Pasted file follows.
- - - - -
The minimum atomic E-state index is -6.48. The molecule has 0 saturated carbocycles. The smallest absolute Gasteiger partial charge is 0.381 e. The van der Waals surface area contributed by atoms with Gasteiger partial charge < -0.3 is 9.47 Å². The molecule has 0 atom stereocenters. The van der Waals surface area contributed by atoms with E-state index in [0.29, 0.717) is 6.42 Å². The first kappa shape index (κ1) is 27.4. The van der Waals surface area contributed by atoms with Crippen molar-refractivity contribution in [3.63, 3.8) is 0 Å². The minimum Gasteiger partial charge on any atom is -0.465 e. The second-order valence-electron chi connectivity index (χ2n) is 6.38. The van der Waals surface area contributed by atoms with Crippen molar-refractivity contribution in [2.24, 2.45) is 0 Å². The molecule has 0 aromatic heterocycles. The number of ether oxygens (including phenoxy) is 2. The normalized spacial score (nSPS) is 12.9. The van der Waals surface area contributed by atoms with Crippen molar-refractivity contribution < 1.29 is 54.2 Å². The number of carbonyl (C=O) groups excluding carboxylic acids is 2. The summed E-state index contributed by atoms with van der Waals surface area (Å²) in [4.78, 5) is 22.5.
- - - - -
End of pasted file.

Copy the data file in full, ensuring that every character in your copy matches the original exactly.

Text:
The minimum atomic E-state index is -6.48. The molecule has 0 saturated carbocycles. The smallest absolute Gasteiger partial charge is 0.381 e. The van der Waals surface area contributed by atoms with Gasteiger partial charge < -0.3 is 9.47 Å². The molecule has 0 atom stereocenters. The van der Waals surface area contributed by atoms with E-state index in [0.29, 0.717) is 6.42 Å². The first kappa shape index (κ1) is 27.4. The van der Waals surface area contributed by atoms with Crippen molar-refractivity contribution in [3.63, 3.8) is 0 Å². The minimum Gasteiger partial charge on any atom is -0.465 e. The second-order valence-electron chi connectivity index (χ2n) is 6.38. The van der Waals surface area contributed by atoms with Crippen molar-refractivity contribution in [2.24, 2.45) is 0 Å². The molecule has 0 aromatic heterocycles. The number of ether oxygens (including phenoxy) is 2. The normalized spacial score (nSPS) is 12.9. The van der Waals surface area contributed by atoms with Crippen molar-refractivity contribution < 1.29 is 54.2 Å². The number of carbonyl (C=O) groups excluding carboxylic acids is 2. The summed E-state index contributed by atoms with van der Waals surface area (Å²) in [4.78, 5) is 22.5.